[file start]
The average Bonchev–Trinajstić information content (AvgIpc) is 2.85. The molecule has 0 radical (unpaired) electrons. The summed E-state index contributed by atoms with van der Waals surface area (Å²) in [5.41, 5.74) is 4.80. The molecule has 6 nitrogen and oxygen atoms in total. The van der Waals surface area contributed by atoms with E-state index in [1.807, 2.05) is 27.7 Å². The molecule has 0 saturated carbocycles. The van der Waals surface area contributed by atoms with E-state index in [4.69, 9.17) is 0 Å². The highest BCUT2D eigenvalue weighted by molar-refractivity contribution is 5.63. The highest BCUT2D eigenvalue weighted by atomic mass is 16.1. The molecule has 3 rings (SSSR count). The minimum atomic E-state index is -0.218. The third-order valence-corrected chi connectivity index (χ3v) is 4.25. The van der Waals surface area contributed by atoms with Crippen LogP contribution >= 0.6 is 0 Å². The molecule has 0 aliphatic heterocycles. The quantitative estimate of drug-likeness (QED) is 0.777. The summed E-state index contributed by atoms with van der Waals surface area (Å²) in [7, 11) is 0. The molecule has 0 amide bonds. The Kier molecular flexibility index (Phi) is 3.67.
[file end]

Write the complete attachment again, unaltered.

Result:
The average Bonchev–Trinajstić information content (AvgIpc) is 2.85. The molecule has 0 radical (unpaired) electrons. The summed E-state index contributed by atoms with van der Waals surface area (Å²) in [5.41, 5.74) is 4.80. The molecule has 6 nitrogen and oxygen atoms in total. The van der Waals surface area contributed by atoms with E-state index in [1.807, 2.05) is 27.7 Å². The molecule has 0 saturated carbocycles. The van der Waals surface area contributed by atoms with E-state index in [4.69, 9.17) is 0 Å². The highest BCUT2D eigenvalue weighted by molar-refractivity contribution is 5.63. The highest BCUT2D eigenvalue weighted by atomic mass is 16.1. The molecule has 3 rings (SSSR count). The minimum atomic E-state index is -0.218. The third-order valence-corrected chi connectivity index (χ3v) is 4.25. The van der Waals surface area contributed by atoms with Crippen LogP contribution >= 0.6 is 0 Å². The molecule has 0 aliphatic heterocycles. The quantitative estimate of drug-likeness (QED) is 0.777. The summed E-state index contributed by atoms with van der Waals surface area (Å²) in [7, 11) is 0. The molecule has 0 amide bonds. The Kier molecular flexibility index (Phi) is 3.67.